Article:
The West of England Joint Spatial Plan was a drafted plan that covered the local authorities of Bath and North East Somerset, Bristol, North Somerset and South Gloucestershire. The plan proposed a shared, cross-border collaboration to provide new housing and infrastructure across the West of England area, outlining an overall need for 105,000 new homes by 2036. In 2019, the Inspector advised that the plan was withdrawn on the grounds that fundamental aspects of the plan were not considered to be sound, and highlighted that alternatives to major new housing sites set out in the plan were not properly considered. The plan ultimately collapsed in 2019 when local authorities formally withdrew the plan, with the intention of delivering their own separate local plans.


2018 – Local Plan Options Consultation

BPT submitted comments to two important consultations for the Local Plan and Joint West of England Spatial Plan, which considered the housing numbers and associated spatial strategy for B&NES and the wider region. The B&NES review was an update of the existing Core Strategy and Placemaking Plan, reappraising housing needs and trajectories and with a particular emphasis on student housing. The JWE plan sought to find solutions to the very large housing need across the region, including an alarming current shortfall in affordable housing. The key messages BPT has put across were:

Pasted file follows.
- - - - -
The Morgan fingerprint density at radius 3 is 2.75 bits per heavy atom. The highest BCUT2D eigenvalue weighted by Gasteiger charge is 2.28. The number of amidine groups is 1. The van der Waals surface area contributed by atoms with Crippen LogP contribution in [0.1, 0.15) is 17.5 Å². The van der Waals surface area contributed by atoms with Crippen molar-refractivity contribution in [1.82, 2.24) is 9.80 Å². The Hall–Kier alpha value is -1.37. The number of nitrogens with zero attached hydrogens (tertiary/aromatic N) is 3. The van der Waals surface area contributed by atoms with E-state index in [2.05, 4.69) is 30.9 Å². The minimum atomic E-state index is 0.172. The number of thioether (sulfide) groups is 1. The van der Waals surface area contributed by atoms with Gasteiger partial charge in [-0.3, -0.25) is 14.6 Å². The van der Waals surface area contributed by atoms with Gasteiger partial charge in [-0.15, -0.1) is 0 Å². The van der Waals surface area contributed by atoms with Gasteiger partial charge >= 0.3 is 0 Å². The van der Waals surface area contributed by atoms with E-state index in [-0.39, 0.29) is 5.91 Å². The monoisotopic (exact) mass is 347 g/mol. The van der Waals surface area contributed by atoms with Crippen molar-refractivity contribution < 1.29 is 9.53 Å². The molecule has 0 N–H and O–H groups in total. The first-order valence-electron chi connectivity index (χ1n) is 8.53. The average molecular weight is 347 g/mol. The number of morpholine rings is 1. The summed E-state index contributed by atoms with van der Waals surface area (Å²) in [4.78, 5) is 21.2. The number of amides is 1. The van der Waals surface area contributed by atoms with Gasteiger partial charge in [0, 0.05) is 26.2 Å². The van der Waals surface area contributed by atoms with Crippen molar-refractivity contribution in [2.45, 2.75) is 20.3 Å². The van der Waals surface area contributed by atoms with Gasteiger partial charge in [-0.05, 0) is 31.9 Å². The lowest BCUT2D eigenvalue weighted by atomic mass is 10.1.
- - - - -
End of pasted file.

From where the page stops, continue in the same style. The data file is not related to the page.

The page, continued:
1. Market-led student housing should not go on land suitable for other purposes and there should be control of the type of student hosing built so that it meets actual needs rather than reaching only for the richer overseas student market.
  2. Better ways of ensuring delivery of affordable housing should be found in order to resist calls for over provision of market housing and ever expanding use of greenfield/Green Belt land.
  3. The failure of both plans to properly address the ‘duty to cooperate’ in relation to the spill-over of Bath’s housing and transport market area into West Wilts and Mendip.

Read our full response here.


2008 – Proposed Changes to the RSS

The Secretary of State considered the Draft South-West Regional Spatial Strategy (RSS) along with all the representations previously submitted. The Proposed Changes were published in September 2008 and the Government was set to impose even higher targets for housing and growth in the region.

Bath Preservation Trust felt that the Draft RSS presented a massive threat to our city and that the revised targets for housing and employment growth were ill-conceived and not supported by the evidence. We recognised the need for growth in both housing and jobs, but the targets set in the RSS should be deliverable if the special character of the World Heritage City is to be properly protected.

Bath Preservation Trust submitted a formal objection to the Government in late October 2008. Whilst we accepted that there was (and continues to be) a local need for more housing, were seriously concerned about the following issues: